SERVING SIZE: 1/2 c
How Can This Ayurvedic Food Make You Feel Great?
Sit Back & Relax
Pumpkins have long been utilized as a natural sedative. The earth element predominates pumpkin, making it a heavy, grounding and nutritive ingredient. This earthy quality gives pumpkin its natural relaxant effect and makes it a comforting option in times of stress. Enjoy a steamy bowl of pumpkin soup on a blustery autumn day to bring a sense of calm to a swirling mind or relieve agitated thoughts. Many clients have confirmed the comforting quality of pumpkin. One describes it as, "Very comforting [and] grounding, like a security blanket," while another shares a similar experience, and notes how it was both "physically and mentally" grounding. This mild sedative effect, supported by its magnesium and potassium content, helps reduce tension in the body and relax the muscles. After eating pumpkin, you may feel a little sleepier than normal. This is due to its tryptophan content which encourages sound sleep and balances moods by increasing serotonin. A pinch of nutmeg compliments, and further enhances, the relaxing effect of pumpkin.
Soothe & Protect
The gooey, demulcent qualities of cooked pumpkin coats the digestive tract and acts like a protective barrier to the mucus membranes. This can actually be felt as you swallow the soft pumpkin. As one client describes it, "It felt like it was coating my mouth and insides protectively." Pumpkin is particularly pacifying for Pitta dosha as it is mildly sweet, cool in energy and drying by nature. These attributes of pumpkin give it an anti-inflammatory effect for soothing ulcers, acid reflux, an irritated gut, and in cases of a hot, burning digestive tract. Another client, who regularly experiences a hot digestive tract, reaped the rewards of this Pitta pacifying vegetable and notes, "It felt soothing in my upper GI which is highly acidic and easily aggravated."
The glowing amber hues of pumpkin skin can increase the lustre and glow of your skin too. Pumpkins contain high levels of beta-carotene, a pigment that gives certain fruits and vegetables their rich orange, yellow and red colors. The body converts this beta-carotene into Vitamin A which benefits the skin, the eyes and balances Pitta dosha. This, along with pumpkin's Vitamin C and E content, plays an essential role in the health, development and maintenance of the skin by minimizing cell damage caused by free radicals and protecting the skin from premature aging, leaving it feeling soft and supple. In Ayurveda, these anti-oxidant and anti-inflammatory nutrients are recognized as playing an important part of rejuvenation of the body (rasayana) as they help slow down the aging process, enhance longevity and regeneration of cells. The body can also be massaged with pumpkin oil to promote healthy skin.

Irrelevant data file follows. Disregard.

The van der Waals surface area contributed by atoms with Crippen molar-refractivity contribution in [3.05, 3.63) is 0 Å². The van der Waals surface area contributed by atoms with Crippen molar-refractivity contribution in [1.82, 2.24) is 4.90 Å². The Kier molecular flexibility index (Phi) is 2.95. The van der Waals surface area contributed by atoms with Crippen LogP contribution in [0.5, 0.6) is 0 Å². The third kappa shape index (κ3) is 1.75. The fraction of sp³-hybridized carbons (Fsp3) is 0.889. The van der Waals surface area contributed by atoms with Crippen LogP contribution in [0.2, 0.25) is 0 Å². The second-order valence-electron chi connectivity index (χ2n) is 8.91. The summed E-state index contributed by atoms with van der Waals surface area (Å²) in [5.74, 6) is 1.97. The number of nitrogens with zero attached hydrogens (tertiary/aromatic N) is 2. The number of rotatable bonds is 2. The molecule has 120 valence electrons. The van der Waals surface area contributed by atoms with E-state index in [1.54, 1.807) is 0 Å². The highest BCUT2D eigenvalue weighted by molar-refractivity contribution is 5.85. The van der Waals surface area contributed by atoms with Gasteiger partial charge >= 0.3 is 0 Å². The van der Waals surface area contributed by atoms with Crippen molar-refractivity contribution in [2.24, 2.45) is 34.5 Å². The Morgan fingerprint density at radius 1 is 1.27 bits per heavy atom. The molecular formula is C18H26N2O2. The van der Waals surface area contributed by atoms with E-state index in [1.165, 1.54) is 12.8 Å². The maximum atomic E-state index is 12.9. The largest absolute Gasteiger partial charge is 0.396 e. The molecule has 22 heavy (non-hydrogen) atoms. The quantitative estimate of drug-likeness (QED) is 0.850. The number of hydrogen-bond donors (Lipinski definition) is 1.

Light & Satisfying Food for Weight Loss
Don't let the association with rich pumpkin pie skew your vision of this vegetable and its role in weight loss. Even though pumpkin satisfies the stomach, it is light and dry in nature. This means it can be part of a diet supporting weight loss and balancing Kapha dosha. Pumpkin's earthy quality and high fibre content leave you feeling fuller for longer. A client shared this nourishing experience, "I was full for a very long time after eating the pumpkin soup and I really didn't expect this from veggie soup." Even though it is comforting, it feels light in the stomach and has a low calorie content, benefiting weight loss. You can actually experience the lightness of pumpkin for yourself. One client summarized this sensation clearly, "Pumpkin feels heavy and dense when you pick it up... I thought it would be heavy and dense on my tongue. But when you actually eat it, it has a light airy texture."
Effect on Digestion